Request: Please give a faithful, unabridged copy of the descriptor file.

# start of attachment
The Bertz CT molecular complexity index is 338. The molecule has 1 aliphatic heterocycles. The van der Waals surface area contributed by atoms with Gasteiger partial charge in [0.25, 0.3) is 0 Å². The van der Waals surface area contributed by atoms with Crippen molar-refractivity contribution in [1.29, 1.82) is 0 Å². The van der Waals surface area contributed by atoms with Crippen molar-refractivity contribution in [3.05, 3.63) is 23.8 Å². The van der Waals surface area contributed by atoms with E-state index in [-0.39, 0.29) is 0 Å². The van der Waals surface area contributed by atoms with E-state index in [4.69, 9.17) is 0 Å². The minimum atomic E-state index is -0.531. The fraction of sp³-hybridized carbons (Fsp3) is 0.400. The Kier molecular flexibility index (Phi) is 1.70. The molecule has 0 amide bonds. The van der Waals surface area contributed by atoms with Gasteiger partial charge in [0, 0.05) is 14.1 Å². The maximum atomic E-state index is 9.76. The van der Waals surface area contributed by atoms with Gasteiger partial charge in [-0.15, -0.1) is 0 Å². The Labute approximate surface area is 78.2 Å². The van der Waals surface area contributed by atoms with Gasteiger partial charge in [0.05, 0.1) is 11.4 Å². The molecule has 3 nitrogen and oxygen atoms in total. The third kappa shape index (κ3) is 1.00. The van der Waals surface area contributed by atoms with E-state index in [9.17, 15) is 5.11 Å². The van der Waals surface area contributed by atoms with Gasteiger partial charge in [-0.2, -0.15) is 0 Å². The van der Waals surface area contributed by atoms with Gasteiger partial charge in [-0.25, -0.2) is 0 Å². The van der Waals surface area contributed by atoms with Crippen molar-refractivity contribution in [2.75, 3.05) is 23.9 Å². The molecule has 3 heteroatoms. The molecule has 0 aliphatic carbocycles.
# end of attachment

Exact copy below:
The Bertz CT molecular complexity index is 338. The molecule has 1 aliphatic heterocycles. The van der Waals surface area contributed by atoms with Gasteiger partial charge in [0.25, 0.3) is 0 Å². The van der Waals surface area contributed by atoms with Crippen molar-refractivity contribution in [1.29, 1.82) is 0 Å². The van der Waals surface area contributed by atoms with Crippen molar-refractivity contribution in [3.05, 3.63) is 23.8 Å². The van der Waals surface area contributed by atoms with E-state index in [-0.39, 0.29) is 0 Å². The van der Waals surface area contributed by atoms with E-state index in [4.69, 9.17) is 0 Å². The minimum atomic E-state index is -0.531. The fraction of sp³-hybridized carbons (Fsp3) is 0.400. The Kier molecular flexibility index (Phi) is 1.70. The molecule has 0 amide bonds. The van der Waals surface area contributed by atoms with Gasteiger partial charge in [0, 0.05) is 14.1 Å². The maximum atomic E-state index is 9.76. The van der Waals surface area contributed by atoms with Gasteiger partial charge in [-0.15, -0.1) is 0 Å². The Labute approximate surface area is 78.2 Å². The van der Waals surface area contributed by atoms with Gasteiger partial charge in [0.05, 0.1) is 11.4 Å². The molecule has 3 nitrogen and oxygen atoms in total. The third kappa shape index (κ3) is 1.00. The van der Waals surface area contributed by atoms with E-state index in [9.17, 15) is 5.11 Å². The van der Waals surface area contributed by atoms with Gasteiger partial charge in [-0.2, -0.15) is 0 Å². The van der Waals surface area contributed by atoms with Gasteiger partial charge in [-0.25, -0.2) is 0 Å². The van der Waals surface area contributed by atoms with Crippen molar-refractivity contribution in [2.75, 3.05) is 23.9 Å². The molecule has 3 heteroatoms. The molecule has 0 aliphatic carbocycles.